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Exploitation is the forced appropriation of the surplus value of workers. It takes different forms under different class systems and continues to exist in lower stages of Socialism. It disappears only in communist society.

In Capitalist Society

Under capitalism, what value the proletariat brings to the business, the bourgeoisie can only pay a fraction of that value. The wage that is paid represents the cost of living for the wage worker and the rest of the value goes to the bourgeoisie as profit. Proletarians are also exploited when buying commodities which will likely be priced higher than the cost of its production.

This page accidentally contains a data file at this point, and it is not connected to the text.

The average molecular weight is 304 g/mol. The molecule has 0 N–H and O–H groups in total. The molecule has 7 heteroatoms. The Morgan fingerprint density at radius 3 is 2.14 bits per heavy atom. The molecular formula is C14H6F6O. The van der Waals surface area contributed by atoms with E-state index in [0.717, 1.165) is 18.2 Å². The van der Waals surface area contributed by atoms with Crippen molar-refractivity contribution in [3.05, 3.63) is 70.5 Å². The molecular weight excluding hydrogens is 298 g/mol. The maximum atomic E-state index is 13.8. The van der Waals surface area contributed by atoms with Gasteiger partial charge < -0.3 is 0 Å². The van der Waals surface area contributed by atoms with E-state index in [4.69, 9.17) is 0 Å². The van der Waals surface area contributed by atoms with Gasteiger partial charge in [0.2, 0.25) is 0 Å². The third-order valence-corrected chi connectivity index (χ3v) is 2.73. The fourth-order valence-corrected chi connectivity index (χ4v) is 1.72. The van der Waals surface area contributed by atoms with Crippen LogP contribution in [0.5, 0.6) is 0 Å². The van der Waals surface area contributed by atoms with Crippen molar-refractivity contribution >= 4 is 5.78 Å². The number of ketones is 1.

In Socialist Society

Socialism as the transitional stage between capitalism and communism will inherit many elements of capitalism. Exploitation will still persist but will generally be lower in quantity than exploitation under capitalist society. In a state enterprise, workers may be paid a fraction of the value brought to the enterprise but compared to a capitalist enterprise, more of the extracted surplus value may circulate as funding for public services and so the extracted surplus value eventually comes back to the worker. Cooperatives also have potential to exploit non-members through commodity exchange or through externalities such as the creation of pollution.